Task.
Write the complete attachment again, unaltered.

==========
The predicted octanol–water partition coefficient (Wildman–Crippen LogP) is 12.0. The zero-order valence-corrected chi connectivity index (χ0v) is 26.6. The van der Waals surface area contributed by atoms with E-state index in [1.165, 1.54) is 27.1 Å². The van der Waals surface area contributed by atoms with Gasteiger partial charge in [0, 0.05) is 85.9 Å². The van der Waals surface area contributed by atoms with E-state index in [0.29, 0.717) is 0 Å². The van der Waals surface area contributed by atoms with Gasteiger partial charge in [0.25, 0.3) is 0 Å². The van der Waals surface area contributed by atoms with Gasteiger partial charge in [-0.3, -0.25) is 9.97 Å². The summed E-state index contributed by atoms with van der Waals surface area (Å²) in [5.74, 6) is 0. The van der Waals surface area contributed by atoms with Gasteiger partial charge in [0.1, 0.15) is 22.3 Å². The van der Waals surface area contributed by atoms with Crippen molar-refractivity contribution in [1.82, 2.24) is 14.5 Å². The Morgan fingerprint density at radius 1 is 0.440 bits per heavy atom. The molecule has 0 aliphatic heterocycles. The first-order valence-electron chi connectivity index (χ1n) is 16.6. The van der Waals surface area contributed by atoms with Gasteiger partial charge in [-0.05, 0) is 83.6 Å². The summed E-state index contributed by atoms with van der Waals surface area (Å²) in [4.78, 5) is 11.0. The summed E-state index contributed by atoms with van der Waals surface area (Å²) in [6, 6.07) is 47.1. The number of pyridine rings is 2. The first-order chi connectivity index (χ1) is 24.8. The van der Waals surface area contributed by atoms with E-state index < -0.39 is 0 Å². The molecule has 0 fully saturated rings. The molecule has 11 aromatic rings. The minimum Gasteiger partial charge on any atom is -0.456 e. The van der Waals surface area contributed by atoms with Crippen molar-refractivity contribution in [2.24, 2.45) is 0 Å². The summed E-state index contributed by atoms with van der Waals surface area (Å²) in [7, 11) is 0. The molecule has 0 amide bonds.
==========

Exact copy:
The predicted octanol–water partition coefficient (Wildman–Crippen LogP) is 12.0. The zero-order valence-corrected chi connectivity index (χ0v) is 26.6. The van der Waals surface area contributed by atoms with E-state index in [1.165, 1.54) is 27.1 Å². The van der Waals surface area contributed by atoms with Gasteiger partial charge in [0, 0.05) is 85.9 Å². The van der Waals surface area contributed by atoms with E-state index in [0.29, 0.717) is 0 Å². The van der Waals surface area contributed by atoms with Gasteiger partial charge in [0.25, 0.3) is 0 Å². The van der Waals surface area contributed by atoms with Gasteiger partial charge in [-0.3, -0.25) is 9.97 Å². The summed E-state index contributed by atoms with van der Waals surface area (Å²) in [5.74, 6) is 0. The van der Waals surface area contributed by atoms with Gasteiger partial charge in [0.1, 0.15) is 22.3 Å². The van der Waals surface area contributed by atoms with Crippen molar-refractivity contribution in [1.82, 2.24) is 14.5 Å². The Morgan fingerprint density at radius 1 is 0.440 bits per heavy atom. The molecule has 0 aliphatic heterocycles. The first-order valence-electron chi connectivity index (χ1n) is 16.6. The van der Waals surface area contributed by atoms with Gasteiger partial charge in [-0.05, 0) is 83.6 Å². The summed E-state index contributed by atoms with van der Waals surface area (Å²) in [4.78, 5) is 11.0. The summed E-state index contributed by atoms with van der Waals surface area (Å²) in [6, 6.07) is 47.1. The number of pyridine rings is 2. The first-order chi connectivity index (χ1) is 24.8. The van der Waals surface area contributed by atoms with E-state index < -0.39 is 0 Å². The molecule has 0 fully saturated rings. The molecule has 11 aromatic rings. The minimum Gasteiger partial charge on any atom is -0.456 e. The van der Waals surface area contributed by atoms with Crippen molar-refractivity contribution in [2.24, 2.45) is 0 Å². The summed E-state index contributed by atoms with van der Waals surface area (Å²) in [7, 11) is 0. The molecule has 0 amide bonds.